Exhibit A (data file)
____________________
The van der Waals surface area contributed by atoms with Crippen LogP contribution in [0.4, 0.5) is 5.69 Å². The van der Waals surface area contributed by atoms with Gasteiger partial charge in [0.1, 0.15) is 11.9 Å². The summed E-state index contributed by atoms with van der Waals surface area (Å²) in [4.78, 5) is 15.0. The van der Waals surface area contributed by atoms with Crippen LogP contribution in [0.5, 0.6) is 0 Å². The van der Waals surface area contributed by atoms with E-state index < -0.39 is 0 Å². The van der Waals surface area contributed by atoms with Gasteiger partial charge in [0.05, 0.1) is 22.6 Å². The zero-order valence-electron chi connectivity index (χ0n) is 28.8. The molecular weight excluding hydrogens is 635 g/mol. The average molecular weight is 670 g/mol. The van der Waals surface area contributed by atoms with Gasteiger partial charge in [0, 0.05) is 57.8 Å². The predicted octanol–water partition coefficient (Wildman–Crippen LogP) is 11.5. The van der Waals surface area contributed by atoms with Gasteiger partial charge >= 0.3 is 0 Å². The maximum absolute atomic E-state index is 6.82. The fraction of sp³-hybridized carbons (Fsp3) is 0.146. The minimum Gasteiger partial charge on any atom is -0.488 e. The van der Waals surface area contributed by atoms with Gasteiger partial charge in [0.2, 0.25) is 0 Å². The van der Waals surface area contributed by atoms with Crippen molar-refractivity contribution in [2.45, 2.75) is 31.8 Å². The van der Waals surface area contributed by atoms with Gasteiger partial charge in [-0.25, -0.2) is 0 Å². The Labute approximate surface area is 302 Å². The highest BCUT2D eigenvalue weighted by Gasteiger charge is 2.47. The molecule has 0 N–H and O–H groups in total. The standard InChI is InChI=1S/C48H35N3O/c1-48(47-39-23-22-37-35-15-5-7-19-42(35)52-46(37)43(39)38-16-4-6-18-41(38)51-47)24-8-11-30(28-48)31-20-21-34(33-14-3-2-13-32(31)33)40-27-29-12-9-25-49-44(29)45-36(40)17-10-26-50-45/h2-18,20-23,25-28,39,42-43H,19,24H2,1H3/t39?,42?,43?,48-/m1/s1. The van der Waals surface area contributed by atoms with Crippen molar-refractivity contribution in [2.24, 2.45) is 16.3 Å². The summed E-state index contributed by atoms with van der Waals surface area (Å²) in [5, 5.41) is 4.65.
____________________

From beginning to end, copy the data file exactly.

The van der Waals surface area contributed by atoms with Crippen LogP contribution in [0.4, 0.5) is 5.69 Å². The van der Waals surface area contributed by atoms with Gasteiger partial charge in [0.1, 0.15) is 11.9 Å². The summed E-state index contributed by atoms with van der Waals surface area (Å²) in [4.78, 5) is 15.0. The van der Waals surface area contributed by atoms with Crippen LogP contribution in [0.5, 0.6) is 0 Å². The van der Waals surface area contributed by atoms with E-state index < -0.39 is 0 Å². The van der Waals surface area contributed by atoms with Gasteiger partial charge in [0.05, 0.1) is 22.6 Å². The zero-order valence-electron chi connectivity index (χ0n) is 28.8. The molecular weight excluding hydrogens is 635 g/mol. The average molecular weight is 670 g/mol. The van der Waals surface area contributed by atoms with Gasteiger partial charge in [0, 0.05) is 57.8 Å². The predicted octanol–water partition coefficient (Wildman–Crippen LogP) is 11.5. The van der Waals surface area contributed by atoms with Gasteiger partial charge >= 0.3 is 0 Å². The maximum absolute atomic E-state index is 6.82. The fraction of sp³-hybridized carbons (Fsp3) is 0.146. The minimum Gasteiger partial charge on any atom is -0.488 e. The van der Waals surface area contributed by atoms with Gasteiger partial charge in [0.2, 0.25) is 0 Å². The van der Waals surface area contributed by atoms with Crippen molar-refractivity contribution in [2.45, 2.75) is 31.8 Å². The van der Waals surface area contributed by atoms with Gasteiger partial charge in [-0.25, -0.2) is 0 Å². The Labute approximate surface area is 302 Å². The highest BCUT2D eigenvalue weighted by Gasteiger charge is 2.47. The molecule has 0 N–H and O–H groups in total. The standard InChI is InChI=1S/C48H35N3O/c1-48(47-39-23-22-37-35-15-5-7-19-42(35)52-46(37)43(39)38-16-4-6-18-41(38)51-47)24-8-11-30(28-48)31-20-21-34(33-14-3-2-13-32(31)33)40-27-29-12-9-25-49-44(29)45-36(40)17-10-26-50-45/h2-18,20-23,25-28,39,42-43H,19,24H2,1H3/t39?,42?,43?,48-/m1/s1. The van der Waals surface area contributed by atoms with Crippen molar-refractivity contribution in [2.24, 2.45) is 16.3 Å². The summed E-state index contributed by atoms with van der Waals surface area (Å²) in [5, 5.41) is 4.65.